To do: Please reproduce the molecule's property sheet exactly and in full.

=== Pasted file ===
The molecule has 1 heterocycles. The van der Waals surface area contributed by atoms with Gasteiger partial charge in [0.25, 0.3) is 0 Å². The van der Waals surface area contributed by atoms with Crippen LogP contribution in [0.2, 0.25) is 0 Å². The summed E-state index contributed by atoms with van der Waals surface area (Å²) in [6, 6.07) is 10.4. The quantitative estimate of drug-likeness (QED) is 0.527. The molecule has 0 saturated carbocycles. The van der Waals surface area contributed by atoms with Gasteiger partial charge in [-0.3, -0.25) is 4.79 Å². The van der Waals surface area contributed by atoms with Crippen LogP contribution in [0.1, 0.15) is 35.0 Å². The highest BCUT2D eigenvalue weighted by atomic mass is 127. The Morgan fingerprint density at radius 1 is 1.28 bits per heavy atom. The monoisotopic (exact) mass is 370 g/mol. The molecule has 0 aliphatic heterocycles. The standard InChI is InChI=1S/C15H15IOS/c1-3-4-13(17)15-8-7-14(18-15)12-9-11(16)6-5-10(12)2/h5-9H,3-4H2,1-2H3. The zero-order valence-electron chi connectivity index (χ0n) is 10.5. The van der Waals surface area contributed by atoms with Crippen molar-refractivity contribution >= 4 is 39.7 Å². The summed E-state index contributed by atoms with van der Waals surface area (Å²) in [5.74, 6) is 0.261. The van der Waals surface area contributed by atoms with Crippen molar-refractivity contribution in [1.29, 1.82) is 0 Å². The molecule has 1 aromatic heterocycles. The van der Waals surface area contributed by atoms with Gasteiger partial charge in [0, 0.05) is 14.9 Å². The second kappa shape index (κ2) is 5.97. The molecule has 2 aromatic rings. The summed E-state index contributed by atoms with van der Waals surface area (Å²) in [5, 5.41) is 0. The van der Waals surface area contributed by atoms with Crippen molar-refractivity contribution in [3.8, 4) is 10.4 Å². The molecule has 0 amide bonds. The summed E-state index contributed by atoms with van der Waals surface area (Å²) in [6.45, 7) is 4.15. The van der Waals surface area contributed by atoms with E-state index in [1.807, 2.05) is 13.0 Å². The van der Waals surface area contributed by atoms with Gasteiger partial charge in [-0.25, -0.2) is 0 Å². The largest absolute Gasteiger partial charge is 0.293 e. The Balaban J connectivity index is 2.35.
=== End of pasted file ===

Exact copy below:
The molecule has 1 heterocycles. The van der Waals surface area contributed by atoms with Gasteiger partial charge in [0.25, 0.3) is 0 Å². The van der Waals surface area contributed by atoms with Crippen LogP contribution in [0.2, 0.25) is 0 Å². The summed E-state index contributed by atoms with van der Waals surface area (Å²) in [6, 6.07) is 10.4. The quantitative estimate of drug-likeness (QED) is 0.527. The molecule has 0 saturated carbocycles. The van der Waals surface area contributed by atoms with Gasteiger partial charge in [-0.3, -0.25) is 4.79 Å². The van der Waals surface area contributed by atoms with Crippen LogP contribution in [0.1, 0.15) is 35.0 Å². The highest BCUT2D eigenvalue weighted by atomic mass is 127. The Morgan fingerprint density at radius 1 is 1.28 bits per heavy atom. The monoisotopic (exact) mass is 370 g/mol. The molecule has 0 aliphatic heterocycles. The standard InChI is InChI=1S/C15H15IOS/c1-3-4-13(17)15-8-7-14(18-15)12-9-11(16)6-5-10(12)2/h5-9H,3-4H2,1-2H3. The zero-order valence-electron chi connectivity index (χ0n) is 10.5. The van der Waals surface area contributed by atoms with Crippen molar-refractivity contribution >= 4 is 39.7 Å². The summed E-state index contributed by atoms with van der Waals surface area (Å²) in [5.74, 6) is 0.261. The van der Waals surface area contributed by atoms with Crippen molar-refractivity contribution in [1.29, 1.82) is 0 Å². The molecule has 1 aromatic heterocycles. The van der Waals surface area contributed by atoms with Gasteiger partial charge in [0, 0.05) is 14.9 Å². The second kappa shape index (κ2) is 5.97. The molecule has 2 aromatic rings. The summed E-state index contributed by atoms with van der Waals surface area (Å²) in [5, 5.41) is 0. The van der Waals surface area contributed by atoms with Crippen molar-refractivity contribution in [3.8, 4) is 10.4 Å². The molecule has 0 amide bonds. The summed E-state index contributed by atoms with van der Waals surface area (Å²) in [6.45, 7) is 4.15. The van der Waals surface area contributed by atoms with E-state index in [1.807, 2.05) is 13.0 Å². The van der Waals surface area contributed by atoms with Gasteiger partial charge in [-0.25, -0.2) is 0 Å². The largest absolute Gasteiger partial charge is 0.293 e. The Balaban J connectivity index is 2.35.